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The word baptize (Gr. Baptizō) means “to dip” or “to immerse.” The word Baptizō was used of immersing cloth in dye and of submerging a vessel in order to fill it with water. It was also used of a man drowning, as it were, in debt.
The Bible teaches that John the Baptist baptized by immersion (Matthew 3:6). Matthew emphasized the fact that John the Baptist “was baptizing in Aenon near to Salim, because there was much water there” (John 3:23). All four Gospel writers record that John’s ministry was carried at the Jordan River (Matt. 3:6; Mark 1:5, 9; Luke 3:3; John 1:28).
Also, the Bible gives us the example of the baptism by immersion of the Ethiopian eunuch when both the one baptizing and the one baptized “went down … into the water” and came “up out of the water” (Acts 8:38, 39). Had pouring or sprinkling been permissible, the eunuch, instead of waiting until they “came unto a certain water” before requesting baptism (v. 36), might have offered Philip water from his bottle.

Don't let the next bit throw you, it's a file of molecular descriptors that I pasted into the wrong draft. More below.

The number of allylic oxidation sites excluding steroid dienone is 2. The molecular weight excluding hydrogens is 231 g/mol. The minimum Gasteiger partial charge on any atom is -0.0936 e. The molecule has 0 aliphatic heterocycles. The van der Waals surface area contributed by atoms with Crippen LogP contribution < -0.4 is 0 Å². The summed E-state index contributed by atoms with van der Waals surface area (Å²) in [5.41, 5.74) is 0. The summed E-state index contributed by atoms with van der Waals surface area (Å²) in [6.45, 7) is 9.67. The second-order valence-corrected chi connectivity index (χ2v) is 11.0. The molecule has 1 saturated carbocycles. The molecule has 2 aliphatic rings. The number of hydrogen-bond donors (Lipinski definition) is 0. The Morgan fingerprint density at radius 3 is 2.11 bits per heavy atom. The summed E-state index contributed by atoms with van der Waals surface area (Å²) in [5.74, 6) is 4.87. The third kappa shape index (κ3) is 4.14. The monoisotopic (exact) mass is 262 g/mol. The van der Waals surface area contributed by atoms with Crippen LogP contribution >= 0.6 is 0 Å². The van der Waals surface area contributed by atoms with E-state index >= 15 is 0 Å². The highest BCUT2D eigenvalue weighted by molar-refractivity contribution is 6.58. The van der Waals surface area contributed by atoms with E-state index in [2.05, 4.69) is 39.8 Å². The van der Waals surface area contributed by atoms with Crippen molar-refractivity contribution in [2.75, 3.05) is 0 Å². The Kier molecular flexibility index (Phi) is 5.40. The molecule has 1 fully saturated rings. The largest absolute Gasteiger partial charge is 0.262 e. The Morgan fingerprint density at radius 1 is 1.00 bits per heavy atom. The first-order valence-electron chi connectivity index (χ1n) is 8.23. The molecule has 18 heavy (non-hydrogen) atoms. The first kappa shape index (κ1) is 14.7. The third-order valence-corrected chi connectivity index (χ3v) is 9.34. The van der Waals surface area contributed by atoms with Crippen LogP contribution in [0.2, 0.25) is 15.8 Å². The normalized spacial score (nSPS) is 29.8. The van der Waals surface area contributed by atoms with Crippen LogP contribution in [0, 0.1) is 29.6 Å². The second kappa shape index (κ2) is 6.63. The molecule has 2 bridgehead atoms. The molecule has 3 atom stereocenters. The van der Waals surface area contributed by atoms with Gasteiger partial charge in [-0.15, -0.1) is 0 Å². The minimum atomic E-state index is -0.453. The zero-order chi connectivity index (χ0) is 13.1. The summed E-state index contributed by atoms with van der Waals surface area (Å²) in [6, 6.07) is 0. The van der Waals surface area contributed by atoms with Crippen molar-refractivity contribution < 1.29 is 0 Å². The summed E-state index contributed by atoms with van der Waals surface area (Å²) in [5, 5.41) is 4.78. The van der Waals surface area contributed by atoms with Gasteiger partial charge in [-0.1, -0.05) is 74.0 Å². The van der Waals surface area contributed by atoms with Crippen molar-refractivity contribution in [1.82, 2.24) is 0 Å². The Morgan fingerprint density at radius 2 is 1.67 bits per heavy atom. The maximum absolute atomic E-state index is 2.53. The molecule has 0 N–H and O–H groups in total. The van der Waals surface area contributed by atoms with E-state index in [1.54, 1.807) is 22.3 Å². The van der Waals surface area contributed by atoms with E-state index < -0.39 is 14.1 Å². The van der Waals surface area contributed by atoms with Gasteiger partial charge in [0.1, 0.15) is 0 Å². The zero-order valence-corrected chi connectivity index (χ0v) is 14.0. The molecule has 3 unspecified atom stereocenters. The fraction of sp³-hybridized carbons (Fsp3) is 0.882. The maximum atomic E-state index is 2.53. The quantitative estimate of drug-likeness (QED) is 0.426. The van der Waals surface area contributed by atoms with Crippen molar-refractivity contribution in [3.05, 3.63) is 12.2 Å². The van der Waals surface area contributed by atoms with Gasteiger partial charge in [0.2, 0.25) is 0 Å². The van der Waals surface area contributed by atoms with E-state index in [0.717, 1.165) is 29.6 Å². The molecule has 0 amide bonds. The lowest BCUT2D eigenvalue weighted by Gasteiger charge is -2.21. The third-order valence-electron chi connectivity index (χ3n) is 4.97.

Baptism by immersion accurately reflects the symbolism of the baptismal rite. According to Rom. 6:3–11, Paul teaches that Christian baptism represents death. To be “baptized,” Paul says, is to be “baptized into his [Christ’s] death” (v. 3), to be “buried with him by baptism into death” (v. 4), to be “planted together in the likeness of his death” (v. 5), and to be “crucified with him” (v. 6).
Then, Paul concludes, “Likewise reckon ye also yourselves to be dead indeed unto sin” (v. 11). Obviously, pouring and sprinkling are not symbols of death and burial. Paul makes his meaning more clear by showing the truth that coming forth from baptism symbolizes being “raised up from the dead” (v. 4). It is evident that the writers of the NT knew only of baptism by immersion.
In His service,